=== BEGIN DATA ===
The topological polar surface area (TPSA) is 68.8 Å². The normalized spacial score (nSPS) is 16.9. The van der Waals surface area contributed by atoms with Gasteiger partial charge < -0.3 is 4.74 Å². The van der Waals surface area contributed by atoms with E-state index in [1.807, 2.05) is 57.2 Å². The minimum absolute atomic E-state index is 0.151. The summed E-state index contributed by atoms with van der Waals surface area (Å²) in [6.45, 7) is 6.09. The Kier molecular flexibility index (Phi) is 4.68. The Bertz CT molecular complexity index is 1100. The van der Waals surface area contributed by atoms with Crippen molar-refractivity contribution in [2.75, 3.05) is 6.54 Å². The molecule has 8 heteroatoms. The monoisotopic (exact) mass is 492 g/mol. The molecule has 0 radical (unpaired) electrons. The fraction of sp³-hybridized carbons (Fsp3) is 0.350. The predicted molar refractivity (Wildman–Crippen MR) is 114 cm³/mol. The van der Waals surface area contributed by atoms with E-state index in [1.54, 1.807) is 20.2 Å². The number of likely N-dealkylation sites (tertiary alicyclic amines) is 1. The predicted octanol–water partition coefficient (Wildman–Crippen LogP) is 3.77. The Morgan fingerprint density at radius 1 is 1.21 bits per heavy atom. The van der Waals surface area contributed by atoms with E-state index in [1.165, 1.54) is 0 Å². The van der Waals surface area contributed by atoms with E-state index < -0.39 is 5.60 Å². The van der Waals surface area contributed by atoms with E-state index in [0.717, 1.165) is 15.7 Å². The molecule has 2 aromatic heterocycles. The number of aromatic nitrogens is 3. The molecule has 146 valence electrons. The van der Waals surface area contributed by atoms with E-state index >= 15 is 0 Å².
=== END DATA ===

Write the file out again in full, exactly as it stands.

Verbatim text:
The topological polar surface area (TPSA) is 68.8 Å². The normalized spacial score (nSPS) is 16.9. The van der Waals surface area contributed by atoms with Gasteiger partial charge < -0.3 is 4.74 Å². The van der Waals surface area contributed by atoms with E-state index in [1.807, 2.05) is 57.2 Å². The minimum absolute atomic E-state index is 0.151. The summed E-state index contributed by atoms with van der Waals surface area (Å²) in [6.45, 7) is 6.09. The Kier molecular flexibility index (Phi) is 4.68. The Bertz CT molecular complexity index is 1100. The van der Waals surface area contributed by atoms with Crippen molar-refractivity contribution in [2.75, 3.05) is 6.54 Å². The molecule has 8 heteroatoms. The monoisotopic (exact) mass is 492 g/mol. The molecule has 0 radical (unpaired) electrons. The fraction of sp³-hybridized carbons (Fsp3) is 0.350. The predicted molar refractivity (Wildman–Crippen MR) is 114 cm³/mol. The van der Waals surface area contributed by atoms with E-state index in [1.54, 1.807) is 20.2 Å². The number of likely N-dealkylation sites (tertiary alicyclic amines) is 1. The predicted octanol–water partition coefficient (Wildman–Crippen LogP) is 3.77. The Morgan fingerprint density at radius 1 is 1.21 bits per heavy atom. The van der Waals surface area contributed by atoms with E-state index in [1.165, 1.54) is 0 Å². The van der Waals surface area contributed by atoms with E-state index < -0.39 is 5.60 Å². The van der Waals surface area contributed by atoms with E-state index in [0.717, 1.165) is 15.7 Å². The molecule has 2 aromatic heterocycles. The number of aromatic nitrogens is 3. The molecule has 146 valence electrons. The van der Waals surface area contributed by atoms with E-state index >= 15 is 0 Å².